However, considering Donald Trump’s rise to power, maybe that isn’t so surprising!
One of the more shocking aspects of Armstrong’s evasion of the authorities was the complicity of the UCI, which was the governing body for cycling.
Armstrong failed a drugs test during the 1999 Tour, but a backdated prescription was ‘found’, which explained the test. This may seem strange, considering what we know now, but there were reasons this test was covered up.
The previous year’s Tour had ground to a halt following widespread doping. A team car was stopped crossing the border from Switzerland into France and was found to have huge quantities of performance-enhancing drugs.
It was a PR disaster for the Tour and came close to destroying the race. Armstrong’s story of redemption was a blessing for the Tour and the UCI. Despite his cheating, they needed him to be a success to bring the feel-good factor back to cycling and banish the bad stories of the past year.
It’s this unholy alliance between the doper and the body that is supposed to uphold the value of the sport, which explains how Armstrong was able to get away with so much during his seven consecutive victories.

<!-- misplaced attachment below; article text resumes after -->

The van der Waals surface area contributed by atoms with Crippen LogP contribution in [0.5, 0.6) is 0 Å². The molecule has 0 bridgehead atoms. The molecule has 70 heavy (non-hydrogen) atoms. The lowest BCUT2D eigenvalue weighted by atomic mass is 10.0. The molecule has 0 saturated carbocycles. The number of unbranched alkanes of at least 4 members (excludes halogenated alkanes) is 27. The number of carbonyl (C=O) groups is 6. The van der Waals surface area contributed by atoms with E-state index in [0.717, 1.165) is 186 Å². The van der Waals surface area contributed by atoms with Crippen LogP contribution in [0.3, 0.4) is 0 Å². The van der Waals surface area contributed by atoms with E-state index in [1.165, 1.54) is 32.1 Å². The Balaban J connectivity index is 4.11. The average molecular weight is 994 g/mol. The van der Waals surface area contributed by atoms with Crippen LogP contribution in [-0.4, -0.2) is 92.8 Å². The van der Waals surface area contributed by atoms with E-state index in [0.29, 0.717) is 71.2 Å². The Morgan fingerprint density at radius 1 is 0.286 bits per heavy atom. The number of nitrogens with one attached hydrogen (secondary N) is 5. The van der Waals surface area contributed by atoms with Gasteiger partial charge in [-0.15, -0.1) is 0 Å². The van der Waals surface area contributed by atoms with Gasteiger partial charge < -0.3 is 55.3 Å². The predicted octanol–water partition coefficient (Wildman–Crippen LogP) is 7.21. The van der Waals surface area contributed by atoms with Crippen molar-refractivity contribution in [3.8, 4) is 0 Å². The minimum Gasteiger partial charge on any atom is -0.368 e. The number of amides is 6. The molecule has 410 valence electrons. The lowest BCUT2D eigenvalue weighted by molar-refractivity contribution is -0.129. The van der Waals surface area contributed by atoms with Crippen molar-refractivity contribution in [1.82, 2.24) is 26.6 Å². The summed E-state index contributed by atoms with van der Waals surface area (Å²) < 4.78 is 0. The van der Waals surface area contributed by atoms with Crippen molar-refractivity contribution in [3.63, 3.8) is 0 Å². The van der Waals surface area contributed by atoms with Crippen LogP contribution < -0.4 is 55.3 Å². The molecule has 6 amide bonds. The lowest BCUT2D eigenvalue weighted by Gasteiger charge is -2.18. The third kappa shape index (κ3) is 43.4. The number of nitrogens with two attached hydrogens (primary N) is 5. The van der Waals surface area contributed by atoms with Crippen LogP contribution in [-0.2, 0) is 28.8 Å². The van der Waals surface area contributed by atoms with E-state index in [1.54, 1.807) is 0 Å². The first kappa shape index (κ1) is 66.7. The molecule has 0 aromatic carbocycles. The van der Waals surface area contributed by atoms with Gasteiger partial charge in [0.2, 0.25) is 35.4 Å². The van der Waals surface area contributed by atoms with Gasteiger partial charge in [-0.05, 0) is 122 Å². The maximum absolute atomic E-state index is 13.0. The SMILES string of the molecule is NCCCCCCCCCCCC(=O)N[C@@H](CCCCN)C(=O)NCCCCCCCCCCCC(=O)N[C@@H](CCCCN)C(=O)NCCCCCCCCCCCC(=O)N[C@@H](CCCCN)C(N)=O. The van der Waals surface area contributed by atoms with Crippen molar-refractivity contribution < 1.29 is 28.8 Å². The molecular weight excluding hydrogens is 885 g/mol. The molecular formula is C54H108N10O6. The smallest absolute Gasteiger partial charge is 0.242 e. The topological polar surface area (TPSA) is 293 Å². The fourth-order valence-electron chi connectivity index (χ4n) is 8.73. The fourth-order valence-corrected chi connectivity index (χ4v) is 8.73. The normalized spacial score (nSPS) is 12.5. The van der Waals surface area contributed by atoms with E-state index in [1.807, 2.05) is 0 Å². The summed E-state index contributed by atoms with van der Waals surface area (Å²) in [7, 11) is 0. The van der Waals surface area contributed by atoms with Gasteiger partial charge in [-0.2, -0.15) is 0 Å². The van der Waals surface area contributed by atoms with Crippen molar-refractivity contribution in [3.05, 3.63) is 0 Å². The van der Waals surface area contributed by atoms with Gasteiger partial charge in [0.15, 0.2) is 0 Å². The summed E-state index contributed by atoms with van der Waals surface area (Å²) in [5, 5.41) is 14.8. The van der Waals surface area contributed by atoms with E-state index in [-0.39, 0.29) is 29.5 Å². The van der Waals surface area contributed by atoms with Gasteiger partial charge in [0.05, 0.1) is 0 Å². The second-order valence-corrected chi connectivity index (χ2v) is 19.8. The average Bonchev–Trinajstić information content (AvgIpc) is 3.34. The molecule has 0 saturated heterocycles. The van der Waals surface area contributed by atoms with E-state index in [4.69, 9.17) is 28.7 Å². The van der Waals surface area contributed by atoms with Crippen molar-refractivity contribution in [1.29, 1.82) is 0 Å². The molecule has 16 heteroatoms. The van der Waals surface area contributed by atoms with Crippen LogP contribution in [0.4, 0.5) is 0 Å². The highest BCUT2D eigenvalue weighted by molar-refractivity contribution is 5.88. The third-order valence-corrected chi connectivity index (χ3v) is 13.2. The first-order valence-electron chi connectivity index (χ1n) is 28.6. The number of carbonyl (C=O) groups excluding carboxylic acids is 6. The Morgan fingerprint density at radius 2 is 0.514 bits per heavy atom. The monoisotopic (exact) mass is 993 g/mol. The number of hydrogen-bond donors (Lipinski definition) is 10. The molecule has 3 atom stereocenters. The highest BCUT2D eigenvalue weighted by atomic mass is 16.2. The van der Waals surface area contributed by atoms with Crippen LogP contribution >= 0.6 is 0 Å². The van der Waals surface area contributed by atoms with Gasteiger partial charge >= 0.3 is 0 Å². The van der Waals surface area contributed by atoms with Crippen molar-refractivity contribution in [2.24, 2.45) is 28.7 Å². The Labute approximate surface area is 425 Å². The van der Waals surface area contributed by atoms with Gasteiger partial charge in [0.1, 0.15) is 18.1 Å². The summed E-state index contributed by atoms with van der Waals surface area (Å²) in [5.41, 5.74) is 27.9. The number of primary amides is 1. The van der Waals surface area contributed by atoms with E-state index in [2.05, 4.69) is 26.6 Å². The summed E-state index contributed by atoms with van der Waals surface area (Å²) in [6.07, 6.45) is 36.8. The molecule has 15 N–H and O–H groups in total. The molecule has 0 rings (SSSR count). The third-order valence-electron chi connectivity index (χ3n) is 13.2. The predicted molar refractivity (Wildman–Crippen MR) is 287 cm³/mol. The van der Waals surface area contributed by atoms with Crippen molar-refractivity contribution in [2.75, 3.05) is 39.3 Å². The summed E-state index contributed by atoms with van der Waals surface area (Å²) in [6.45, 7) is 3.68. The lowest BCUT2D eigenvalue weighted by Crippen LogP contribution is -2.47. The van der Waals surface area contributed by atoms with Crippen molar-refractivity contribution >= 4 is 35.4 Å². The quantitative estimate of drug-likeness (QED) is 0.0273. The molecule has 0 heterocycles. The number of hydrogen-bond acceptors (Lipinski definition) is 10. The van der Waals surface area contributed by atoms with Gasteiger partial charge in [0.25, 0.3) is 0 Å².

Takeaway 2 – Armstrong doesn’t come across as a nice person
One of the things that quickly becomes apparent in the book is how ruthless Armstrong was in going after the people who tried to out him.
He was relentless.
Betsy and Frankie Andreu were called all sorts of names for testifying against him. Frankie was once Armstrong’s best friend which makes this even more incredible.
Armstrong described his former masseuse, Emma O’Reilly, as an alcoholic whore. Reading Seven Deadly Sins it becomes clear that Armstrong was willing to trample over anybody to achieve his goals.
In the prologue of the book, there is a telling exchange between Walsh and Armstrong. It’s from the 1993 Tour, which was his first.
Armstrong talks about he wants to do more than just compete, his desire to win. Walsh remarks that he is unlike any other young rider he has come across. That he wants to like him and is sure he will hear more of him in the future.
The words were prescient and I’m not sure Walsh realised this at the time, but there’s no doubt he did when he looked back.